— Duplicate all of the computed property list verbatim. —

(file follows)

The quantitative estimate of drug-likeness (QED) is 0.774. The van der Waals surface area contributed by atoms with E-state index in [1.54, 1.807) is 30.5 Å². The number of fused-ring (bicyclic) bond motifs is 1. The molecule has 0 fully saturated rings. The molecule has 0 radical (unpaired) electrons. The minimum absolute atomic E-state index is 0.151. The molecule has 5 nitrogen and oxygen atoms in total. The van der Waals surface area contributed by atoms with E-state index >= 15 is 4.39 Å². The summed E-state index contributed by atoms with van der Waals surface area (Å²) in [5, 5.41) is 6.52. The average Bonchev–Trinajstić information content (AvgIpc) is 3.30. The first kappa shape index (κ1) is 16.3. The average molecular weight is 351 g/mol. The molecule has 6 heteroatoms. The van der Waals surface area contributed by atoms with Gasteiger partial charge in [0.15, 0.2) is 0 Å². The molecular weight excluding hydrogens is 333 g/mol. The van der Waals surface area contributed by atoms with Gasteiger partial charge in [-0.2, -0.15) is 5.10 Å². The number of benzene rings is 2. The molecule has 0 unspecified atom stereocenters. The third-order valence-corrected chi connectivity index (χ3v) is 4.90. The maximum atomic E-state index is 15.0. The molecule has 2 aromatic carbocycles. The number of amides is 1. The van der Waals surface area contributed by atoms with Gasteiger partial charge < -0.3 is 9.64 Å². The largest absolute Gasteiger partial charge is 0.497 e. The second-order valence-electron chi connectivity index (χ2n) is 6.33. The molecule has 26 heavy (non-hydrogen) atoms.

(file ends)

The quantitative estimate of drug-likeness (QED) is 0.774. The van der Waals surface area contributed by atoms with E-state index in [1.54, 1.807) is 30.5 Å². The number of fused-ring (bicyclic) bond motifs is 1. The molecule has 0 fully saturated rings. The molecule has 0 radical (unpaired) electrons. The minimum absolute atomic E-state index is 0.151. The molecule has 5 nitrogen and oxygen atoms in total. The van der Waals surface area contributed by atoms with E-state index >= 15 is 4.39 Å². The summed E-state index contributed by atoms with van der Waals surface area (Å²) in [5, 5.41) is 6.52. The average Bonchev–Trinajstić information content (AvgIpc) is 3.30. The first kappa shape index (κ1) is 16.3. The average molecular weight is 351 g/mol. The molecule has 6 heteroatoms. The van der Waals surface area contributed by atoms with Gasteiger partial charge in [0.15, 0.2) is 0 Å². The molecular weight excluding hydrogens is 333 g/mol. The van der Waals surface area contributed by atoms with Gasteiger partial charge in [-0.2, -0.15) is 5.10 Å². The number of benzene rings is 2. The molecule has 0 unspecified atom stereocenters. The third-order valence-corrected chi connectivity index (χ3v) is 4.90. The maximum atomic E-state index is 15.0. The molecule has 2 aromatic carbocycles. The number of amides is 1. The van der Waals surface area contributed by atoms with Gasteiger partial charge < -0.3 is 9.64 Å². The largest absolute Gasteiger partial charge is 0.497 e. The second-order valence-electron chi connectivity index (χ2n) is 6.33. The molecule has 26 heavy (non-hydrogen) atoms.